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Analysis of Variance Designs

Book Description

ANOVA (Analysis Of Variance) is one of the most fundamental and ubiquitous univariate methodologies employed by psychologists and other behavioural scientists. Analysis of Variance Designs presents the foundations of this experimental design, including assumptions, statistical significance, strength of effect, and the partitioning of the variance. Exploring the effects of one or more independent variables on a single dependent variable as well as two-way and three-way mixed designs, this textbook offers an overview of traditionally advanced topics for advanced undergraduates and graduate students in the behavioural and social sciences. Separate chapters are devoted to multiple comparisons (post hoc and planned/weighted), ANCOVA, and advanced topics. Each of the design chapters contains conceptual discussions, hand calculations, and procedures for the omnibus and simple effects analyses in both SPSS and the new 'click and shoot' SAS Enterprise Guide interface.

Table of Contents

  1. Coverpage
  2. Analysis of Variance Designs
  3. Title page
  4. Copyright page
  5. Contents
  6. Preface
  7. Section 1. Research Foundations
    1. 1 Anova and Research Design
      1. 1.1 What Is Analysis of Variance?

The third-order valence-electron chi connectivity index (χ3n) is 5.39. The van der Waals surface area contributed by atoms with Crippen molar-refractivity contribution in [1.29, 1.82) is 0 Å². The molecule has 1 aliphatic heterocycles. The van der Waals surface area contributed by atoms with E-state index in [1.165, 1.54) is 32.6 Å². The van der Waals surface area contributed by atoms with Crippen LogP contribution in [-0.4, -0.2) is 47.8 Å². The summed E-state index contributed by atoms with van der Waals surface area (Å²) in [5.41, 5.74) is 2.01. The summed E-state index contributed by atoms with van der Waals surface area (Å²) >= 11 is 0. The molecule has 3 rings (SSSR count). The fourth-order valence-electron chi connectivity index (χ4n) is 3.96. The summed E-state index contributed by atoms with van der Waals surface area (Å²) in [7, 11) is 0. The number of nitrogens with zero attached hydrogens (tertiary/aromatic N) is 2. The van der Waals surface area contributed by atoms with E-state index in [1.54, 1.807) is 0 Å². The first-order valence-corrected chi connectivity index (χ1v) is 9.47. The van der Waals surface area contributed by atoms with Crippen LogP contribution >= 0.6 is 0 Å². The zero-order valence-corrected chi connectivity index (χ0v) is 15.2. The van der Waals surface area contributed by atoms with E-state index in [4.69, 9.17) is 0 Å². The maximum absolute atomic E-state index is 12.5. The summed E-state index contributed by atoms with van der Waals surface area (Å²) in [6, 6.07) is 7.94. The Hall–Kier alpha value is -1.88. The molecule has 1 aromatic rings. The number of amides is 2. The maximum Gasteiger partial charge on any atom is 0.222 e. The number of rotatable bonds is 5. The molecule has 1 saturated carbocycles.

2. 1.2 A Brief History of ANOVA
      3. 1.3 Dependent and Independent Variables
      4. 1.4 The Importance of Variation
      5. 1.5 Exploratory Research and Hypothesis Testing
    2. 2 Measurement, Central Tendency, and Variability
      1. 2.1 Scales of Measurement
      2. 2.2 Central Tendency and Variability
      3. 2.3 The Mean as a Measure of Central Tendency
      4. 2.4 The Median as a Measure of Central Tendency
      5. 2.5 The Mode as a Measure of Central Tendency
      6. 2.6 Range as a Measure of Variability
      7. 2.7 Variance as a Measure of Variability
      8. 2.8 Standard Deviation as a Measure of Variability
      9. Chapter 2 Exercises
  8. Section 2. Foundations of Analysis of Variance
    1. 3 Elements of ANOVA
      1. 3.1 Partitioning of the Variance
      2. 3.2 A Simple Example Study
      3. 3.3 Sources of Variance
      4. 3.4 Sums of Squares
      5. 3.5 Degrees of Freedom
      6. 3.6 Mean Square
      7. 3.7 Where All This Leads
    2. 4 The Statistical Significance of F and Effect Strength
      1. 4.1 The F Ratio
      2. 4.2 The Sampling Distribution of F
      3. 4.3 The Area Under the Sampling Distribution
      4. 4.4 Statistical Significance
      5. 4.5 Explaining Variance: Strength of Effect
      6. 4.6 Reporting the Results
      7. 4.7 Statistical Power
      8. 4.8 The Limiting Case of ANOVA: The t Test
    3. 5 ANOVA Assumptions
      1. 5.1 Overview
      2. 5.2 Independence of Errors
      3. 5.3 Normality of Errors
      4. 5.4 Homogeneity of Variance
      5. 5.5 SPSS Applications: Assumption Violation Detection and Solution
      6. 5.6 SAS Applications: Assumption Violation Detection and Solution
      7. 5.7 Communicating the Results
      8. Chapter 5 Exercises
  9. Section 3. Between-Subjects Designs
    1. 6 One-Way Between-Subjects Design
      1. 6.1 Overview